There are almost infinite posts in the blogosphere about how to give better presentations. If you want good ones, try www.PublicWords.com by Dr. Nick Morgan. Today, I’m dedicating this space not to giving presentations but instead to receiving them. While I would give most presenters at least a passing grade, I would fail most teams for their terrible behavior in consuming them. This post provides a disciplined approach you can use to enhance what you get out of a presentation.
I was inspired to write this by a session I facilitated in Texas last week. The two-day meeting was the second session of a strategic planning process—the session in which early versions of ideas are presented, debated, and then culled into a manageable portfolio of projects to be subjected to a fuller business case.
There were 11 presentations scheduled for the first day. The presenters were various senior people in the organization and the audience was their executive team. We used a very strict approach. Both presenters and participants agreed that the approach was key to making the session a success. What might have been the epitome of mind-numbingness was instead a really engaging and productive day. Here’s what we did.
How to Receive Presentations
Set Up for Success
Most teams just casually request a presentation and invest almost no effort into ensuring it hits the mark. (That could possibly explain why it seldom does!) The first secret to being a good audience is to be extremely clear about what you want to hear. If appropriate, provide a template so you get what you need out of the presentation. Ideally, have one member of the team responsible for reviewing the content and coaching the presenter before you waste anyone’s time on a presentation that isn’t what you needed. Next, get the presentation document in advance and read it. Finally, get in the right mindset. Remember that as much as you’re evaluating the ideas and the presenters, they’re evaluating you. Put your phone away. Close your laptop. Listen.
How often have you been part of an audience that interrupts the presenter about 2 minutes into the presentation and every 30 second thereafter? What starts as a clarifying question from one person is then hijacked by a second audience member, and suddenly the whole thing is off track. If you want an effective presentation, assign a tight but sufficient amount of time and bar all questions. I recommend 15-20 minutes where the presenter is given free rein without interjections from the audience (longer than 20 minutes and someone might spontaneously combust). You won’t believe the difference this makes.
Ask Questions for Understanding
At this point, most audiences unleash the pent up demand to hear their own voices and the pontificating begins. Don’t tolerate it. Once the presentation is complete, your next task is to ask questions of the presenter. Don’t give your opinion. Don’t start engaging with another audience member. Ask questions of the presenter only. Use open-ended questions to explore their thinking. Use closed questions to get them to converge and commit. The interaction should go between the presenter and the audience, not between audience members.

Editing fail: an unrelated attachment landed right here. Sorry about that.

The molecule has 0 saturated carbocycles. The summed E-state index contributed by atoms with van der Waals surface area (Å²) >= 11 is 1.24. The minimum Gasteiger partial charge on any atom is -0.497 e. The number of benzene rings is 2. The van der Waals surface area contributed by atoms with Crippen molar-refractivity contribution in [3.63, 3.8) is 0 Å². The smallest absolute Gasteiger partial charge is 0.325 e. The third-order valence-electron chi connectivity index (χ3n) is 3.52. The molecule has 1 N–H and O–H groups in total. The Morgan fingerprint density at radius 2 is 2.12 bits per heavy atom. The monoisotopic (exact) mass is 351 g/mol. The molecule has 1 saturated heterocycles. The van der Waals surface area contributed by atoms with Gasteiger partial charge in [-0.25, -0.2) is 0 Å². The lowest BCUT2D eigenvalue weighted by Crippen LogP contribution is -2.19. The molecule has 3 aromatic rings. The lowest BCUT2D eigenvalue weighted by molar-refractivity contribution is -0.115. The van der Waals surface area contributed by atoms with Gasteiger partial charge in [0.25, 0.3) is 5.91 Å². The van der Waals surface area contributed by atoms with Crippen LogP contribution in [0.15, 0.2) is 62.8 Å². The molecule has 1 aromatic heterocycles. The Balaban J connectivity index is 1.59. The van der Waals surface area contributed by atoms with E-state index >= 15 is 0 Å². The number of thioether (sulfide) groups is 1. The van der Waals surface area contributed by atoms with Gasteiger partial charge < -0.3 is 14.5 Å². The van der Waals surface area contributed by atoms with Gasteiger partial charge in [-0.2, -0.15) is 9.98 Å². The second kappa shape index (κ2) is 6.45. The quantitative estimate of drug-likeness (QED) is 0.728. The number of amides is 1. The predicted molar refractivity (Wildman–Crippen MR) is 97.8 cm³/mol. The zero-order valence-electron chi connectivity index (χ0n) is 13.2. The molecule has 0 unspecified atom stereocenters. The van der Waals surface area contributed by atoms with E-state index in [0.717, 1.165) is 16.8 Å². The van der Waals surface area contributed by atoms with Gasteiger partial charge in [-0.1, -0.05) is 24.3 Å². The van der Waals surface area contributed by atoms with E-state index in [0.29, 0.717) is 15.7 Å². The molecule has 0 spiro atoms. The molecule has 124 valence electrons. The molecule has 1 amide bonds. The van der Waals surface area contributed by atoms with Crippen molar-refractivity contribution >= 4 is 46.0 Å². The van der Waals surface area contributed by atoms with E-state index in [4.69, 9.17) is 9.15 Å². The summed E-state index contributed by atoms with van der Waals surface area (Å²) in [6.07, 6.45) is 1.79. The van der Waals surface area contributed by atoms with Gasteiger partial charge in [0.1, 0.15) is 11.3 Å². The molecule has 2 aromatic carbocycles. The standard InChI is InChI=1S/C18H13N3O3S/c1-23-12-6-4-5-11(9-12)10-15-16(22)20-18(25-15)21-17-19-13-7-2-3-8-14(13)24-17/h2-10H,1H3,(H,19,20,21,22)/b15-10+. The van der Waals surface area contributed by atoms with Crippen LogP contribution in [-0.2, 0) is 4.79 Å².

Discuss and Debate
Now! Now you can let lose with a torrent of ideas. Share data points that weren’t covered in the presentation. Ask questions and explore ‘what if’ scenarios. Put tension on the system if the discussion is skewed in one direction. Really have at it in service of the best decisions possible.
Move to Round 2
Once you have done as much as possible with the information available to you, stop. There’s no point in collecting anecdotes hoping that enough anecdotes will suffice as data—they won’t. Use the remaining time to formulate the next round of questions that need to be answered. Provide direction to the presenter if you want the same person to carry on with the next step. While you’re at it, share some feedback about how each presenter did and what you would like to see next time. For extra points, share feedback with the sponsor about how well he or she prepared the presenter for success.
Using this disciplined approach to consuming presentations provides a much better experience for all involved. First, the presentation actually delivers the information you need. Second, you get to hear the presentation they intended to give. Third, you demonstrate respect and improve the rapport among the group. Fourth, you minimize the pontificating and evidence-free opinion spurting. Finally, you move efficiently through a large amount of information in a relatively short period of time.
Try using this approach next time your team is listening to presentations. It will make all the difference. (Here’s a version you can print out and refer to.)